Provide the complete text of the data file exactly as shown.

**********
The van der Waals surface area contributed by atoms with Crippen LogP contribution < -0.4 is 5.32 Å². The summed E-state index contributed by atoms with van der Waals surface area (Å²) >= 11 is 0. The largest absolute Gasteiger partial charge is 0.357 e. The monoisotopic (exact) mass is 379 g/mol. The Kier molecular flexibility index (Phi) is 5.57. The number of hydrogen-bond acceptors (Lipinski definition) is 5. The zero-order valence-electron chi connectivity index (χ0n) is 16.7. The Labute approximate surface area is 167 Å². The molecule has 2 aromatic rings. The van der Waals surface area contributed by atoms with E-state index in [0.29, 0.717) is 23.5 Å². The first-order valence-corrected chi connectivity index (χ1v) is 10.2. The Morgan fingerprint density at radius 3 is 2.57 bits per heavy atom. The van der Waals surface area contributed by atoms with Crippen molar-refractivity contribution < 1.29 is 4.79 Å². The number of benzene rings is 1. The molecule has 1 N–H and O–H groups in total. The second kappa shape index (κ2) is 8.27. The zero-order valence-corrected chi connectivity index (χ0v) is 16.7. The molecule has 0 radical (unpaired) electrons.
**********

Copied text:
The van der Waals surface area contributed by atoms with Crippen LogP contribution < -0.4 is 5.32 Å². The summed E-state index contributed by atoms with van der Waals surface area (Å²) >= 11 is 0. The largest absolute Gasteiger partial charge is 0.357 e. The monoisotopic (exact) mass is 379 g/mol. The Kier molecular flexibility index (Phi) is 5.57. The number of hydrogen-bond acceptors (Lipinski definition) is 5. The zero-order valence-electron chi connectivity index (χ0n) is 16.7. The Labute approximate surface area is 167 Å². The molecule has 2 aromatic rings. The van der Waals surface area contributed by atoms with E-state index in [0.29, 0.717) is 23.5 Å². The first-order valence-corrected chi connectivity index (χ1v) is 10.2. The Morgan fingerprint density at radius 3 is 2.57 bits per heavy atom. The van der Waals surface area contributed by atoms with Crippen molar-refractivity contribution < 1.29 is 4.79 Å². The number of benzene rings is 1. The molecule has 1 N–H and O–H groups in total. The second kappa shape index (κ2) is 8.27. The zero-order valence-corrected chi connectivity index (χ0v) is 16.7. The molecule has 0 radical (unpaired) electrons.